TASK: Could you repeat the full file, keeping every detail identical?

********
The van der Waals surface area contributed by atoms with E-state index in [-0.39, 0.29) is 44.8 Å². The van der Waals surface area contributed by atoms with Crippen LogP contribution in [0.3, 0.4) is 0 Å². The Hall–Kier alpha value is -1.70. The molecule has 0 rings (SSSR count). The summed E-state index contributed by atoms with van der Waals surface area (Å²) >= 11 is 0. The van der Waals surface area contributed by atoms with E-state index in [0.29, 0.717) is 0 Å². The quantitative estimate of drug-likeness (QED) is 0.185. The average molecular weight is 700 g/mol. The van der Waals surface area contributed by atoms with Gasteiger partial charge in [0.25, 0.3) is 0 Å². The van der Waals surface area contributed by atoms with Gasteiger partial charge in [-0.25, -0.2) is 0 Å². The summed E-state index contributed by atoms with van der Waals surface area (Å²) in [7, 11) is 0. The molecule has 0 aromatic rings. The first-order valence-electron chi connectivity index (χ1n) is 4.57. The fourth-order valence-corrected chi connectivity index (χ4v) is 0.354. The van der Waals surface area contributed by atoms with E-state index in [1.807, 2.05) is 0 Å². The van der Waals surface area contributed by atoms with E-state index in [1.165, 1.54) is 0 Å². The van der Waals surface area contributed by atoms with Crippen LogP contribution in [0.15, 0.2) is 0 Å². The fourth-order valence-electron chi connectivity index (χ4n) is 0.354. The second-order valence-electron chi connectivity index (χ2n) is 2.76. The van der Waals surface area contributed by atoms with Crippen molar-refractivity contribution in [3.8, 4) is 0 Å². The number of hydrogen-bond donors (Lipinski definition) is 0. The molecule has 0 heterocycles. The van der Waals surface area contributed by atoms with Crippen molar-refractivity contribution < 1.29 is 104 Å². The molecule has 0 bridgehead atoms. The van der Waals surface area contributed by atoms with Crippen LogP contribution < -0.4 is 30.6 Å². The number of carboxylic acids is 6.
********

The van der Waals surface area contributed by atoms with E-state index in [-0.39, 0.29) is 44.8 Å². The van der Waals surface area contributed by atoms with Crippen LogP contribution in [0.3, 0.4) is 0 Å². The Hall–Kier alpha value is -1.70. The molecule has 0 rings (SSSR count). The summed E-state index contributed by atoms with van der Waals surface area (Å²) >= 11 is 0. The van der Waals surface area contributed by atoms with E-state index in [0.29, 0.717) is 0 Å². The quantitative estimate of drug-likeness (QED) is 0.185. The average molecular weight is 700 g/mol. The van der Waals surface area contributed by atoms with Gasteiger partial charge in [0.25, 0.3) is 0 Å². The van der Waals surface area contributed by atoms with Gasteiger partial charge in [-0.25, -0.2) is 0 Å². The summed E-state index contributed by atoms with van der Waals surface area (Å²) in [7, 11) is 0. The molecule has 0 aromatic rings. The first-order valence-electron chi connectivity index (χ1n) is 4.57. The fourth-order valence-corrected chi connectivity index (χ4v) is 0.354. The van der Waals surface area contributed by atoms with E-state index in [1.807, 2.05) is 0 Å². The van der Waals surface area contributed by atoms with E-state index in [1.165, 1.54) is 0 Å². The van der Waals surface area contributed by atoms with Crippen LogP contribution in [0.15, 0.2) is 0 Å². The fourth-order valence-electron chi connectivity index (χ4n) is 0.354. The second-order valence-electron chi connectivity index (χ2n) is 2.76. The van der Waals surface area contributed by atoms with Crippen molar-refractivity contribution in [3.8, 4) is 0 Å². The number of hydrogen-bond donors (Lipinski definition) is 0. The molecule has 0 heterocycles. The van der Waals surface area contributed by atoms with Crippen molar-refractivity contribution < 1.29 is 104 Å². The molecule has 0 bridgehead atoms. The van der Waals surface area contributed by atoms with Crippen LogP contribution < -0.4 is 30.6 Å². The number of carboxylic acids is 6.